The relevant piece of legislation is the Carers (Scotland) Act 2016, which gives further information.


Under the Act, a ‘carer’ is an individual who provides or intends to provide care for another individual. A carer can be caring for one or more cared-for persons. A cared-for person can have one or more carers. They don’t need to live in the same house.” 

An ‘adult carer’ is a carer who is at least 18 years old and not categorised as a ‘young carer’.

how to apply
who's entitled

Who is entitled to an Adult Carer Support Plan in Scotland?

In Scotland, Carer Support Plans are available to unpaid carers - those of us who are regularly caring for a family member or friend with a disability, health condition or is vulnerable. This can be caring for our Mum, Dad, partner, sibling, grandparent, or even a friend who depends on us. 

If we’re caring for a child, an equivalent of an Adult Carer Support Plan is a young carer statement


Carer Support Plans are designed to assess our needs as a carer, identify our personal outcomes and determine what support or services could benefit us in our caring role.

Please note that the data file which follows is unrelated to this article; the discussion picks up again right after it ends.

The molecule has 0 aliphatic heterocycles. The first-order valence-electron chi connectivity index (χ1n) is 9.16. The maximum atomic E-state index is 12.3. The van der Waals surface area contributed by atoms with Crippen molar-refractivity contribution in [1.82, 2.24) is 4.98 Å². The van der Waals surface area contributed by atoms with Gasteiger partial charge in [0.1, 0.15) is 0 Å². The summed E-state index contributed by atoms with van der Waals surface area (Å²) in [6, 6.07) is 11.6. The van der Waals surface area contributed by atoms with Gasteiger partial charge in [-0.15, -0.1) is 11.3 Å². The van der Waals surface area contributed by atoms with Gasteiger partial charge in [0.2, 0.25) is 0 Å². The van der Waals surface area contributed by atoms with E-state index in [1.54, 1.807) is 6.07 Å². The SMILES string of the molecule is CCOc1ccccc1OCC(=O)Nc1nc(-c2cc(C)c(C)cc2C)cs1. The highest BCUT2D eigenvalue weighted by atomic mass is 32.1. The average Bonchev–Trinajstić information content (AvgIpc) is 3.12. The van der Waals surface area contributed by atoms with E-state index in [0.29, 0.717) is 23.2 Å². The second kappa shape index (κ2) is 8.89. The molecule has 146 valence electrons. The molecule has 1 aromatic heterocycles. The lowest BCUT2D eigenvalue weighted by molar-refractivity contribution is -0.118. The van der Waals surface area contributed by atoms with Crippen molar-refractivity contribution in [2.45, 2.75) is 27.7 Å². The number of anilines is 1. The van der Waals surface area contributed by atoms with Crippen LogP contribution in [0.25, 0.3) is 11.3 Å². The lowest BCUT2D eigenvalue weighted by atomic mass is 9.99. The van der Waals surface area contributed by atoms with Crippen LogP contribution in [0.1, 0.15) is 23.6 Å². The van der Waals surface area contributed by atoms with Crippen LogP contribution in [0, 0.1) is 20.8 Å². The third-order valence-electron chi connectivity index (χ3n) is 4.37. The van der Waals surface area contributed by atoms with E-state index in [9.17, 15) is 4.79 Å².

If we’re considering getting a Carer Support Plan in place, take a look at other carers’ top tips on preparing for one with their local council or local Carers Centre.

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Is an Adult Carer Support Plan in Scotland means-tested?

Carer Support Plans in Scotland are not means-tested, meaning that decisions on what support we receive should be made regardless of our financial situation.


The primary focus is on assessing our needs as carers, supporting us to identify our personal outcomes, and for the person completing our Adult Carer Support Plan to identify the appropriate support or services that can help us.

another one

Can I apply for another Adult Carer Support Plan?

What if we’ve already had a Carer Support Plan? Can we request another one? The answer is yes, you can request another carer support plan in Scotland even if you've had one before. 


This is because many things that can affect our caring circumstances, both for us and the person we’re looking after. Such as a progression or a (new) diagnosis, a change in our caring circle, our own health, our housing situation and much more.


These changes most likely mean we need different support to what was agreed in our initial Carer Support Plan.

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Carer top tip